Mexican acquisition will strengthen Grupo Bimbo’s position in US confectionery market, analyst

By Helen Glaberson

- Last updated on GMT

Related tags Sugar confectionery market Confectionery Mexico Us

Grupo Bimbo has completed its acquisition of Mexican confectionery firm Dulces Vero, a deal that should strengthen its position in the US hispanic confectionery market, according to market analyst Jonathan Thomas.

Financial terms of the transaction, which was first announced in mid-June, have not been disclosed. Dulces Vero, which produces a range of confections including lollipops, gummies, caramels and marshmallows, had 2009 sales of approximately Mex$1.1bn.

Grupo Bimbo said that Vero’s products complement its subsidiary company Barcel in the US Hispanic market, and also furthers the company’s strategy of reaching across all socio-demographic segments. “Along with sales and cost synergies, Vero’s strength in the wholesale channel, combined with Barcel’s extensive retail distribution network, will provide a strong platform for continued growth,” ​said the company.

Strengthened position

Jonathan Thomas, principal market analyst at Leatherhead food research told last week that the​acquisition would strengthen the position of the merged entity in the “fairly fragmented”​ US sugar confectionery market.

The analyst said this was due to the wide range of products on offer there.

One of the benefits Dulces Vero brings to Grupo Bimbo is that it already exports its sweets outside Mexico, both to the US and further afield to Europe and Asia, according to Thomas.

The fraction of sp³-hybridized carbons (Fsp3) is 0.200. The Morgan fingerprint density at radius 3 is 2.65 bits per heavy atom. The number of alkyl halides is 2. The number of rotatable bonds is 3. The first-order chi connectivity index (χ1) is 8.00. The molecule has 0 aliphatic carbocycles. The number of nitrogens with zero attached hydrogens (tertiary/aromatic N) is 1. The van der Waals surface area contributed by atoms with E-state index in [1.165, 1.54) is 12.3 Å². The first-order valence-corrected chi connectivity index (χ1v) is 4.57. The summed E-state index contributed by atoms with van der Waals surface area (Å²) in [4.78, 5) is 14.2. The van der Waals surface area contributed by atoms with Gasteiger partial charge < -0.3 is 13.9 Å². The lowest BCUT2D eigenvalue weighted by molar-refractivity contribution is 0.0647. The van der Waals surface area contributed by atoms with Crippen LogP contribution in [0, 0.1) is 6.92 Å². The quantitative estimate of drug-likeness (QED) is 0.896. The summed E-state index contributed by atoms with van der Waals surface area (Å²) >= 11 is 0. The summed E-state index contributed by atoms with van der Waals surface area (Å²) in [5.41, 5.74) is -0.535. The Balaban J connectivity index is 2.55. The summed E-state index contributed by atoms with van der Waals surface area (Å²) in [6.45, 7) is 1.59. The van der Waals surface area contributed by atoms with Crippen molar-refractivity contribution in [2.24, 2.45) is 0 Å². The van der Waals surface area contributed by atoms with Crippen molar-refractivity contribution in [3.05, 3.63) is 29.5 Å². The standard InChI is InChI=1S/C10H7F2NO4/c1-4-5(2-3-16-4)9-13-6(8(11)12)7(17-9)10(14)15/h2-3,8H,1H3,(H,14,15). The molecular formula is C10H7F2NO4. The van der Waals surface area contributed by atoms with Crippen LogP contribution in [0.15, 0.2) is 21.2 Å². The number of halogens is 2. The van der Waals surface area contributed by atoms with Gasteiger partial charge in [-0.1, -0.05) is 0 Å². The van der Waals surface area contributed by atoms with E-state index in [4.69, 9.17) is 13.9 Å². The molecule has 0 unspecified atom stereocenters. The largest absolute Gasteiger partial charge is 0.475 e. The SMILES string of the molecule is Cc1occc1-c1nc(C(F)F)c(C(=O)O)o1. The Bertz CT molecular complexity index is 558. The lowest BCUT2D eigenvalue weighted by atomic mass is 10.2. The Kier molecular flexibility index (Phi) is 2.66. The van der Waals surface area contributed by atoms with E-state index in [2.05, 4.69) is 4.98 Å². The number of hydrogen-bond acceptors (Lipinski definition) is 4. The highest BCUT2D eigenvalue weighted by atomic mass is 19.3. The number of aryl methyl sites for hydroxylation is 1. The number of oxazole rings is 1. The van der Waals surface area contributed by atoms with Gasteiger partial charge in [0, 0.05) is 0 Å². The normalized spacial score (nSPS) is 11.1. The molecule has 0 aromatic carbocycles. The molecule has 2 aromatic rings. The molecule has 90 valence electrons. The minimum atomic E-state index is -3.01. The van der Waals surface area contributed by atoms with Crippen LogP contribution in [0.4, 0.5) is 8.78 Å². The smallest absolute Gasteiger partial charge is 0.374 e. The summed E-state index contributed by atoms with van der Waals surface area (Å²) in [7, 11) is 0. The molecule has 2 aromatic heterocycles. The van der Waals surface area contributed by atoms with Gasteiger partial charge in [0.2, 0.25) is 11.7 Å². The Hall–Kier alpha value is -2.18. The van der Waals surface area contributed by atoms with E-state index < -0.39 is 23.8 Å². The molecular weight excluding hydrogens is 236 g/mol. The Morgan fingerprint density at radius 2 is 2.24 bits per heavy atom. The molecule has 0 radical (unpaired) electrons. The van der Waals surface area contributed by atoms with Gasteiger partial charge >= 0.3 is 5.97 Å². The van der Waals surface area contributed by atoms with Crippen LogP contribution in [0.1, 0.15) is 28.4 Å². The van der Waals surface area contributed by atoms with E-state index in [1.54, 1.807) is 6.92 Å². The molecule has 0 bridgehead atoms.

In addition, he said that the merged company was likely to benefit from Bimbo’s “considerable resources​” in terms of distribution and marketing.

“As a result of which its share of the US sugar confectionery market can be expected to increase in the near future,”​ he said.

Hispanic foods in the US

Thomas said that Hispanic-inspired flavours, such as chilli and cinnamon have been well to the fore within the US sugar confectionery market over the last few years.

“So much so that manufacturers such as Hershey and Mars have been experimenting with them, or establishing partnerships with companies based in Latin America,”​ Thomas said.

“Some of these flavours have also been apparent within the chocolate sector, as consumers have moved towards more premium products incorporating different and/or novel ingredients,”​ he added.

The analyst said he did not expect the implications to be so widely felt further afield, “at least not in the near future,”​ since tastes in the US differed to those in the European markets.

However, Thomas said it is worth noting that the European market for lollipops is pretty much dominated by the Chupa Chups brand. “It is possible that this latest development may go some way towards increasing competition within this sector should Bimbo decide to expand beyond the Americas region,”​ he said.

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